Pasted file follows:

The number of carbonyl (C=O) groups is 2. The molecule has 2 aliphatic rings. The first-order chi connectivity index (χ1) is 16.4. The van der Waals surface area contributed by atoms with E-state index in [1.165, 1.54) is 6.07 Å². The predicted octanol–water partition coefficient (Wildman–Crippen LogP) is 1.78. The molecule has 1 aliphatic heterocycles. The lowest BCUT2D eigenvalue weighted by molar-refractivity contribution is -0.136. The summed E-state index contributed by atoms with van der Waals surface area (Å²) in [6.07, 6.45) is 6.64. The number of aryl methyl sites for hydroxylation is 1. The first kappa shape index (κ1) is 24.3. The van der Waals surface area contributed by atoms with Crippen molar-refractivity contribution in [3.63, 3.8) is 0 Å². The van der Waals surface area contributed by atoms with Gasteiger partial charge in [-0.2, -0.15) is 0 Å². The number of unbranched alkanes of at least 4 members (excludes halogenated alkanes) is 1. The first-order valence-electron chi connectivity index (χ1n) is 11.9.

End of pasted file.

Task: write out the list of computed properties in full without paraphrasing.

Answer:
The number of carbonyl (C=O) groups is 2. The molecule has 2 aliphatic rings. The first-order chi connectivity index (χ1) is 16.4. The van der Waals surface area contributed by atoms with E-state index in [1.165, 1.54) is 6.07 Å². The predicted octanol–water partition coefficient (Wildman–Crippen LogP) is 1.78. The molecule has 1 aliphatic heterocycles. The lowest BCUT2D eigenvalue weighted by molar-refractivity contribution is -0.136. The summed E-state index contributed by atoms with van der Waals surface area (Å²) in [6.07, 6.45) is 6.64. The number of aryl methyl sites for hydroxylation is 1. The first kappa shape index (κ1) is 24.3. The van der Waals surface area contributed by atoms with Crippen molar-refractivity contribution in [3.63, 3.8) is 0 Å². The van der Waals surface area contributed by atoms with Gasteiger partial charge in [-0.2, -0.15) is 0 Å². The number of unbranched alkanes of at least 4 members (excludes halogenated alkanes) is 1. The first-order valence-electron chi connectivity index (χ1n) is 11.9.